The Legend of Zelda Wii U and the Trend of Patronizing Gameplay
pa·tron·ize – to talk to (someone) in a way that shows that you believe you are more intelligent or better than other people
LaughingMan springs a Salon-style trap interview on B-Mask about his abandoned “Skyward Sword: A Legend of Zelda Documentary” project. B-Mask’s reasoning is that, to put it bluntly, The Legend of Zelda: Skyward Sword was a piece of shit, and it was a horrible way to celebrate 25 years of the remarkable -but not flawless- franchise. To further elaborate, LaughingMan and B-Mask go down the rabbit hole in regards to a disturbing trend in video game development where, in order to avoid the frustrations and backlash of ‘hard gameplay’, many game developers and studios are opting to abandon genuine challenge and hand-hold gamers through nearly every aspect of the game via tutorials, painfully linear gameplay, and annoying prompts that spell out your objectives. All in an attempt to be more like Hollywood blockbusters than to be genuine video games.
A prime example that we cite is in a QA conference following a screening of Indie Game The Movie at GDC, video game developer, Phil Fish (Fez), was asked his opinion about the current state of Japanese video games. Phil Fish’s indie game, Fez, is seen by some as a loving tribute to classic Japanese games of the early 1990s, but Phil Fish made a bold statement that he felt modern Japanese games “suck”. Fellow indie game developer Jonathan Blow (Braid) further elaborated on the patronizing state of gaming that he felt was a current trend in Japanese video games. Games like Final Fantasy XIII come to mind, as you are lead by the nose from point A to point B in linear fashion, in comparison to past 8 and 16 bit RPGs where you are a bit more free to explore the world. However, what Johnathan Blow and Phil Fish neglect to mention is that this very same patronizing gameplay can easily be seen in western (US and European) game development, most notably in first-person shooters.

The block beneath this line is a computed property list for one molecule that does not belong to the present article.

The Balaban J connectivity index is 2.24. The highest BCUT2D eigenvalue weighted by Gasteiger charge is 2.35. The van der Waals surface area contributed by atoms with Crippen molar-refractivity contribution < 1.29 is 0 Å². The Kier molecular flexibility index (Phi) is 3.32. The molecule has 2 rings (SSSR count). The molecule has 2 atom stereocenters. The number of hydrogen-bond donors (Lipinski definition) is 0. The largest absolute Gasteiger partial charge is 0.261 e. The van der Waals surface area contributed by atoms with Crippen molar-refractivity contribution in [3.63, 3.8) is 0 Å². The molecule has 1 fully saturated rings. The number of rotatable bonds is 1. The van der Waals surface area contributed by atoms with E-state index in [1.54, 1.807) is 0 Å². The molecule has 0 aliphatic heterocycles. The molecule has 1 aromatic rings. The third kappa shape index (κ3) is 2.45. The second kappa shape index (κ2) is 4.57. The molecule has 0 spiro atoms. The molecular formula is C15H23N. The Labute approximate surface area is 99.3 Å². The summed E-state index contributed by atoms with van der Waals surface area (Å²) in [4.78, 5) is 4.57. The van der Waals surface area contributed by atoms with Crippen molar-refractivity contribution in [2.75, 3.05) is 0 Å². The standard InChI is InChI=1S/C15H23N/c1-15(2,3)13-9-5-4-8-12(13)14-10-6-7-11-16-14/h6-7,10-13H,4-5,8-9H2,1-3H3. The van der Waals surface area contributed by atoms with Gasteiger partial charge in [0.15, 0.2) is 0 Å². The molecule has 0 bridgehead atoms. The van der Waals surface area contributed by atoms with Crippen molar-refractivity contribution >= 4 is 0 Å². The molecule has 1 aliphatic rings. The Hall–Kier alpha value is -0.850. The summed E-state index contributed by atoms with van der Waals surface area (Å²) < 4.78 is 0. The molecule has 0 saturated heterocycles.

And most disappointingly of all, it’s a trend that has visibly blighted The Legend of Zelda series in recent years.
The Legend of Zelda began as an exploratory adventure game which, regardless if you learned to bomb a window or received a new item, felt genuinely rewarding. It didn’t hand-hold you, and you were free to explore just about any area of the map with a few exceptions in which items or abilities were required to proceed. Even on into the Super Nintendo era and The Legend of Zelda: A Link to the Past, the gameplay was largely centered around exploration and secret items. With the shift into 3D with the Nintendo 64’s The Legend of Zelda: The Ocarina of Time, Nintendo started down a dangerous(ly linear) path where objectives were practically fed to you via text boxes and annoying fairies, hindering the theme of past games. The Legend of Zelda: The Wind Waker was a bit more of a return to form, but The Legend of Zelda: Twilight Princess went back to a more Ocarina of Time look and feel. Skyward Sword was carried on Nintendo’s promise that it would be an experience closer to the exploration and adventure of classic Legend of Zelda titles, even including free-roaming boss enemies. However, what greeted fans was likely the most patronizing The Legend of Zelda experience in recent memory. Nintendo even redacted the free-roaming boss that they had promised earlier. But after the 2014 E3 conference, hopes are high that a new ‘open world’ Legend of Zelda game would bring back the thrill of discovery… Just as long as Nintendo can keep their promises this time. Meanwhile, Nintendo gets The Legend of Zelda RIGHT on the 3DS with The Legend of Zelda: A Link Between Worlds.
“Hey! Listen!” as we dive into the history of not only the notable decline of the Legend of Zelda franchise, but in this debate about game developers sacrificing exploration and challenge for ‘accessibility’ and cinematics.